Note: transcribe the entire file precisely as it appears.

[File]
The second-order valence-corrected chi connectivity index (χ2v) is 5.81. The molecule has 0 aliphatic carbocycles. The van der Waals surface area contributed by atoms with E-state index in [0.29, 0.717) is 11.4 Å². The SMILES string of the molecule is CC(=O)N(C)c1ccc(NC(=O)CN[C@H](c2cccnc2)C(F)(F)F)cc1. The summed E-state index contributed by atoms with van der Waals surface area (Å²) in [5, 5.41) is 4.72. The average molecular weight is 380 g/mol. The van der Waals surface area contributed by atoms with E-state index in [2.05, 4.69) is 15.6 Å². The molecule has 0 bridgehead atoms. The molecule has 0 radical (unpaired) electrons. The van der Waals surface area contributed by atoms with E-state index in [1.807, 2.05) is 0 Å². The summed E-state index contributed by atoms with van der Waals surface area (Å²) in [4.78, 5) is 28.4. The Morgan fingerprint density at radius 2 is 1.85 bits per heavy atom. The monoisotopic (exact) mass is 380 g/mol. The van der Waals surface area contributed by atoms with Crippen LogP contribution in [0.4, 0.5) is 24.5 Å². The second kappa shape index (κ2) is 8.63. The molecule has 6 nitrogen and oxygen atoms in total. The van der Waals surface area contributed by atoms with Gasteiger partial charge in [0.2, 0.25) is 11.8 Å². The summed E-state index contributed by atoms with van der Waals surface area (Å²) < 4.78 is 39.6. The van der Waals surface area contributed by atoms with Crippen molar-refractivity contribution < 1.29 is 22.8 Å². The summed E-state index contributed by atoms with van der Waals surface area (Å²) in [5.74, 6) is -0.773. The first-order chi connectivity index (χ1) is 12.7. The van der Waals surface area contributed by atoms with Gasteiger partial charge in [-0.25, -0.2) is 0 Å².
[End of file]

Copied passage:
The second-order valence-corrected chi connectivity index (χ2v) is 5.81. The molecule has 0 aliphatic carbocycles. The van der Waals surface area contributed by atoms with E-state index in [0.29, 0.717) is 11.4 Å². The SMILES string of the molecule is CC(=O)N(C)c1ccc(NC(=O)CN[C@H](c2cccnc2)C(F)(F)F)cc1. The summed E-state index contributed by atoms with van der Waals surface area (Å²) in [5, 5.41) is 4.72. The average molecular weight is 380 g/mol. The van der Waals surface area contributed by atoms with E-state index in [2.05, 4.69) is 15.6 Å². The molecule has 0 bridgehead atoms. The molecule has 0 radical (unpaired) electrons. The van der Waals surface area contributed by atoms with E-state index in [1.807, 2.05) is 0 Å². The summed E-state index contributed by atoms with van der Waals surface area (Å²) in [4.78, 5) is 28.4. The Morgan fingerprint density at radius 2 is 1.85 bits per heavy atom. The monoisotopic (exact) mass is 380 g/mol. The van der Waals surface area contributed by atoms with Crippen LogP contribution in [0.4, 0.5) is 24.5 Å². The second kappa shape index (κ2) is 8.63. The molecule has 6 nitrogen and oxygen atoms in total. The van der Waals surface area contributed by atoms with Gasteiger partial charge in [0.2, 0.25) is 11.8 Å². The summed E-state index contributed by atoms with van der Waals surface area (Å²) < 4.78 is 39.6. The van der Waals surface area contributed by atoms with Crippen molar-refractivity contribution < 1.29 is 22.8 Å². The summed E-state index contributed by atoms with van der Waals surface area (Å²) in [5.74, 6) is -0.773. The first-order chi connectivity index (χ1) is 12.7. The van der Waals surface area contributed by atoms with Gasteiger partial charge in [-0.25, -0.2) is 0 Å².